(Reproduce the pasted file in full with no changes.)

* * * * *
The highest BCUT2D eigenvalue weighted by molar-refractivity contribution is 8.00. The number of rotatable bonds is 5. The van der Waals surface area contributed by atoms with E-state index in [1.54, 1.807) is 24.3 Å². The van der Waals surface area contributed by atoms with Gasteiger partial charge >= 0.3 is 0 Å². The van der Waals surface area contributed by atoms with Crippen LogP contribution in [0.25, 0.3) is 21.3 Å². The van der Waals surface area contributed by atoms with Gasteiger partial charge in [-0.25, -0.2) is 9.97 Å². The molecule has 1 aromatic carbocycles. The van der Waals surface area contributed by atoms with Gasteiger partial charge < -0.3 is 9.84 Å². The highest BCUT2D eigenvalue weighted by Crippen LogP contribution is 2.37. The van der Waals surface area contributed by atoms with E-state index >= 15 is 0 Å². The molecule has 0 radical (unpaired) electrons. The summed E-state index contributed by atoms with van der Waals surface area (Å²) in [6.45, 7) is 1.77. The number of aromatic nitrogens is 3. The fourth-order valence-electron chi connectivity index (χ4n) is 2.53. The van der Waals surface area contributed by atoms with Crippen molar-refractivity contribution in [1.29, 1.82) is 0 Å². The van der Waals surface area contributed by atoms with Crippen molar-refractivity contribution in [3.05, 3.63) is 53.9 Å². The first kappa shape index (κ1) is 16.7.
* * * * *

The highest BCUT2D eigenvalue weighted by molar-refractivity contribution is 8.00. The number of rotatable bonds is 5. The van der Waals surface area contributed by atoms with E-state index in [1.54, 1.807) is 24.3 Å². The van der Waals surface area contributed by atoms with Gasteiger partial charge >= 0.3 is 0 Å². The van der Waals surface area contributed by atoms with Crippen LogP contribution in [0.25, 0.3) is 21.3 Å². The van der Waals surface area contributed by atoms with Gasteiger partial charge in [-0.25, -0.2) is 9.97 Å². The molecule has 1 aromatic carbocycles. The van der Waals surface area contributed by atoms with Gasteiger partial charge < -0.3 is 9.84 Å². The highest BCUT2D eigenvalue weighted by Crippen LogP contribution is 2.37. The van der Waals surface area contributed by atoms with E-state index >= 15 is 0 Å². The molecule has 0 radical (unpaired) electrons. The summed E-state index contributed by atoms with van der Waals surface area (Å²) in [6.45, 7) is 1.77. The number of aromatic nitrogens is 3. The fourth-order valence-electron chi connectivity index (χ4n) is 2.53. The van der Waals surface area contributed by atoms with Crippen molar-refractivity contribution in [1.29, 1.82) is 0 Å². The van der Waals surface area contributed by atoms with Crippen molar-refractivity contribution in [3.05, 3.63) is 53.9 Å². The first kappa shape index (κ1) is 16.7.